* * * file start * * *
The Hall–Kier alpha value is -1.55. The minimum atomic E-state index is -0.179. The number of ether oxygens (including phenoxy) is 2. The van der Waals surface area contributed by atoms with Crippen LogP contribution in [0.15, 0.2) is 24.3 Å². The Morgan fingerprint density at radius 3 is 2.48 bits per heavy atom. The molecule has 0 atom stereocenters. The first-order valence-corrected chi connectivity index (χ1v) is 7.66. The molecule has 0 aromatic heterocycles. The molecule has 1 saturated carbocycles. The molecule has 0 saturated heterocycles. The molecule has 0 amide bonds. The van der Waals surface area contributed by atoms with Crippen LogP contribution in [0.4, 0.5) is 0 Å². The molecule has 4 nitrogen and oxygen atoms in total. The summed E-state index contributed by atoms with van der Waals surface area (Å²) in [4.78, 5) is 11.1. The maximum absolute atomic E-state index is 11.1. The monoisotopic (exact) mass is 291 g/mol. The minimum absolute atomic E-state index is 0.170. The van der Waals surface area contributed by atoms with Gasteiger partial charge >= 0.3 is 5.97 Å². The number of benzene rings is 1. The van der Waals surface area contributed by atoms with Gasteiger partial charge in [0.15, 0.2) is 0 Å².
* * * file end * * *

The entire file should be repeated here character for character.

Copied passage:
The Hall–Kier alpha value is -1.55. The minimum atomic E-state index is -0.179. The number of ether oxygens (including phenoxy) is 2. The van der Waals surface area contributed by atoms with Crippen LogP contribution in [0.15, 0.2) is 24.3 Å². The Morgan fingerprint density at radius 3 is 2.48 bits per heavy atom. The molecule has 0 atom stereocenters. The first-order valence-corrected chi connectivity index (χ1v) is 7.66. The molecule has 0 aromatic heterocycles. The molecule has 1 saturated carbocycles. The molecule has 0 saturated heterocycles. The molecule has 0 amide bonds. The van der Waals surface area contributed by atoms with Crippen LogP contribution in [0.4, 0.5) is 0 Å². The molecule has 4 nitrogen and oxygen atoms in total. The summed E-state index contributed by atoms with van der Waals surface area (Å²) in [4.78, 5) is 11.1. The maximum absolute atomic E-state index is 11.1. The monoisotopic (exact) mass is 291 g/mol. The minimum absolute atomic E-state index is 0.170. The van der Waals surface area contributed by atoms with Gasteiger partial charge >= 0.3 is 5.97 Å². The number of benzene rings is 1. The van der Waals surface area contributed by atoms with Gasteiger partial charge in [0.15, 0.2) is 0 Å².